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Apr 1, 2006 (Vol. 26, No. 7)

Technical Note: Highly Sensitive qRT-PCR from One Cell

RNA Amplification & cDNA Synthesis Enables Sensitive qRT-PCR of Low-Abundance Transcripts

  • Click Image To Enlarge +
    Fig.1: A MessageBooster(tm) Kit reaction utilizes a linear RNA amplification process to amplify the poly(A) RNA(mRNA) from the total RNA of as little as 1 cell and then converts the aRNA produced to single-strand sense cDNA that is ready for qPCR.

    Ideally, gene expression studies by quantitative RT-PCR (qRT-PCR) should be performed using RNA from homogeneous cell populations. Frequently, this means performing qRT-PCR using picogram amounts of total cellular RNA and, in some instances, using total RNA from a single cell.

    Technologies such as laser capture microdissection and fluorescence-activated cell sorting make it possible to obtain small cell populations. However, qRT-PCR detection of even high-abundance transcripts from a minute number of cells is challenging, as evidenced by high cycle threshold (CT) values and a lack of consistency between replicates. Often low- and medium-abundance transcripts are not detected at all. Additionally, only a limited number of qRT-PCR reactions can be performed using the total RNA that can be isolated from a small sample.

    Epicentre Biotechnologies (www.epibio.com) recently introduced the MessageBooster cDNA Synthesis Kit for qPCR, which enables sensitive and reproducible qRT-PCR of even low-abundance transcripts using total RNA from small cell populations (1 to 50 cells). A MessageBooster reaction amplifies the poly(A) RNA present in a total RNA preparation and then converts the amplified RNA to cDNA, which can be used without purification for qPCR. A MessageBooster reaction preserves the relative transcript abundance of the sample and yields enough cDNA to perform many more qPCR reactions than can be obtained from untreated total RNA samples.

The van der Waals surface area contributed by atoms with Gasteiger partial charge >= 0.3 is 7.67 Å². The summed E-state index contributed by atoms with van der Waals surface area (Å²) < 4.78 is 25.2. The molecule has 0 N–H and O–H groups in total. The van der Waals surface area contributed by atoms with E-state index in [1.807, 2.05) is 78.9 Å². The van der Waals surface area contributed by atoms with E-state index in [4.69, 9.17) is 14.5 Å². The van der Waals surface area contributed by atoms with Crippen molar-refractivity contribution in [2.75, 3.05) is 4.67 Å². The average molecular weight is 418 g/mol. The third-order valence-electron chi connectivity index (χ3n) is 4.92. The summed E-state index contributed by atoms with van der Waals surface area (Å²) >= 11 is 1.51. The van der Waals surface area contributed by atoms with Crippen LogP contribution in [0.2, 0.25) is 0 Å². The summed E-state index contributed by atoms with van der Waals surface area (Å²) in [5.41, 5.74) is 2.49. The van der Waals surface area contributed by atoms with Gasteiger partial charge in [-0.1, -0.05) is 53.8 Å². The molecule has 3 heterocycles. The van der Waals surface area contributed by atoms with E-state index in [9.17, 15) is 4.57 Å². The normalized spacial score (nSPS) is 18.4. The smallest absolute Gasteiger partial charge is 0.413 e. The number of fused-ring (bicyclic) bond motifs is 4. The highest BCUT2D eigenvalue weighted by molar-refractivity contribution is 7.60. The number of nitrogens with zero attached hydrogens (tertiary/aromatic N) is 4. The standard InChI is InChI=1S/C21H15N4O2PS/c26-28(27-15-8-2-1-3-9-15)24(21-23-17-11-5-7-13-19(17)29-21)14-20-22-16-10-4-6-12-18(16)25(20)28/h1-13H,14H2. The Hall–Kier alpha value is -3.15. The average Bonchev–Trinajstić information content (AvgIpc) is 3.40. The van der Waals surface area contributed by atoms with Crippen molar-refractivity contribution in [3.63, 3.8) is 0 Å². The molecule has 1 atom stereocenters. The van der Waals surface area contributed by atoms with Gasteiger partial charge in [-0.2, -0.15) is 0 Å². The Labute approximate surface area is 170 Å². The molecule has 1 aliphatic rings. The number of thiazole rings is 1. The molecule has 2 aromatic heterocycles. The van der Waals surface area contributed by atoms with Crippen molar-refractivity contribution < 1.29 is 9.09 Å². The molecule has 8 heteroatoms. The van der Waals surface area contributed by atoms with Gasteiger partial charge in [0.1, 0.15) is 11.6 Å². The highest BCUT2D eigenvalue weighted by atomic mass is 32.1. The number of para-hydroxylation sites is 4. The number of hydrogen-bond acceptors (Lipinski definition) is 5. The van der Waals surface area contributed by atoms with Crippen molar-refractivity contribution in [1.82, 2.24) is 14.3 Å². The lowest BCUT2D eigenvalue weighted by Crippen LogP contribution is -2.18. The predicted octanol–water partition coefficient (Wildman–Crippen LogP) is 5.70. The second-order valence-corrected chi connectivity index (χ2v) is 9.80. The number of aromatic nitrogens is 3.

The MessageBooster cDNA Synthesis Kit for qPCR utilizes an improved linear poly(A) RNA amplification process (Figure 1) first described in the laboratory of James Eberwine. Briefly, the poly(A) RNA in a total RNA sample from as little as one cell is converted to double-stranded cDNA.

    The cDNA is subsequently used as template in a high-yield T7 in vitro transcription reaction that produces antisense RNA (aRNA, also called cRNA). The aRNA is then reverse transcribed into single-stranded, sense cDNA that can be used without purification for qPCR. A MessageBooster reaction can be completed in one day.

  • Preservation of Transcript Abundance

    Click Image To Enlarge +
    Fig.2: Scatter plot of the difference in relative transcript abundance of 20 mRNA targets in Human Reference RNA and in adult skeletal muscle RNA before and after a MessageBooster reaction.

    Preservation of the relative transcript abundance following an RNA amplification process is critical to ensure accurate qRT-PCR results. Figure 2 shows the normalized difference in expression between Universal Reference RNA and adult skeletal muscle RNA (DDCT) for 20 transcripts tested before and after a MessageBooster reaction are plotted.